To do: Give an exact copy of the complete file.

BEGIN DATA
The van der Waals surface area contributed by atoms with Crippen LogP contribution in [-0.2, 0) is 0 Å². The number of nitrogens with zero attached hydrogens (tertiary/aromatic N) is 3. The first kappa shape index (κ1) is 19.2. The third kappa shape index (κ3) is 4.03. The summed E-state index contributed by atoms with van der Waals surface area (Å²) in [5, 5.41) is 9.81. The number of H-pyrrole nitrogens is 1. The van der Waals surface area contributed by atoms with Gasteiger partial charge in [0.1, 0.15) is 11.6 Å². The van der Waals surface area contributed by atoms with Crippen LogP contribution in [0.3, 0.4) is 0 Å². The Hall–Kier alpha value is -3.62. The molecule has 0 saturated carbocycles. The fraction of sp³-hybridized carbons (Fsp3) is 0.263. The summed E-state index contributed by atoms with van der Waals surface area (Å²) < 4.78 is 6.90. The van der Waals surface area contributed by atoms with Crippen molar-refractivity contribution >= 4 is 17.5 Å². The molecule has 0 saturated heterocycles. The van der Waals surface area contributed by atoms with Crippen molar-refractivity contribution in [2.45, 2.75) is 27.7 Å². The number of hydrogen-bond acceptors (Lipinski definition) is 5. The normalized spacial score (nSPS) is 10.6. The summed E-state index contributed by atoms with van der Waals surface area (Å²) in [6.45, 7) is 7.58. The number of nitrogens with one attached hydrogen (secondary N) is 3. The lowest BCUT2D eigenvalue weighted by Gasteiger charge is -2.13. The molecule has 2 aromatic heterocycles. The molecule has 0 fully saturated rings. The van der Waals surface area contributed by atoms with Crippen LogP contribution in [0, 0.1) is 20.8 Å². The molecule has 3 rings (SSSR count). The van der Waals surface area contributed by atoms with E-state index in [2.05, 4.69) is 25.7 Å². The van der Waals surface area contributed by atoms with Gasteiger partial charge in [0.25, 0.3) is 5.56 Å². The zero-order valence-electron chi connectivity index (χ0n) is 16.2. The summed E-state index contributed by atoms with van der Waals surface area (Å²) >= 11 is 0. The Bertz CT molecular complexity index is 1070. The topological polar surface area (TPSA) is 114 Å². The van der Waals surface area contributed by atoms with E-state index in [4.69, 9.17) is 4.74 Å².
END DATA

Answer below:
The van der Waals surface area contributed by atoms with Crippen LogP contribution in [-0.2, 0) is 0 Å². The number of nitrogens with zero attached hydrogens (tertiary/aromatic N) is 3. The first kappa shape index (κ1) is 19.2. The third kappa shape index (κ3) is 4.03. The summed E-state index contributed by atoms with van der Waals surface area (Å²) in [5, 5.41) is 9.81. The number of H-pyrrole nitrogens is 1. The van der Waals surface area contributed by atoms with Gasteiger partial charge in [0.1, 0.15) is 11.6 Å². The van der Waals surface area contributed by atoms with Crippen LogP contribution in [0.3, 0.4) is 0 Å². The Hall–Kier alpha value is -3.62. The molecule has 0 saturated carbocycles. The fraction of sp³-hybridized carbons (Fsp3) is 0.263. The summed E-state index contributed by atoms with van der Waals surface area (Å²) < 4.78 is 6.90. The van der Waals surface area contributed by atoms with Crippen molar-refractivity contribution >= 4 is 17.5 Å². The molecule has 0 saturated heterocycles. The van der Waals surface area contributed by atoms with Crippen molar-refractivity contribution in [2.45, 2.75) is 27.7 Å². The number of hydrogen-bond acceptors (Lipinski definition) is 5. The normalized spacial score (nSPS) is 10.6. The summed E-state index contributed by atoms with van der Waals surface area (Å²) in [6.45, 7) is 7.58. The number of nitrogens with one attached hydrogen (secondary N) is 3. The lowest BCUT2D eigenvalue weighted by Gasteiger charge is -2.13. The molecule has 2 aromatic heterocycles. The molecule has 0 fully saturated rings. The van der Waals surface area contributed by atoms with Crippen LogP contribution in [0, 0.1) is 20.8 Å². The molecule has 3 rings (SSSR count). The van der Waals surface area contributed by atoms with E-state index in [2.05, 4.69) is 25.7 Å². The van der Waals surface area contributed by atoms with Gasteiger partial charge in [0.25, 0.3) is 5.56 Å². The zero-order valence-electron chi connectivity index (χ0n) is 16.2. The summed E-state index contributed by atoms with van der Waals surface area (Å²) >= 11 is 0. The Bertz CT molecular complexity index is 1070. The topological polar surface area (TPSA) is 114 Å². The van der Waals surface area contributed by atoms with E-state index in [4.69, 9.17) is 4.74 Å².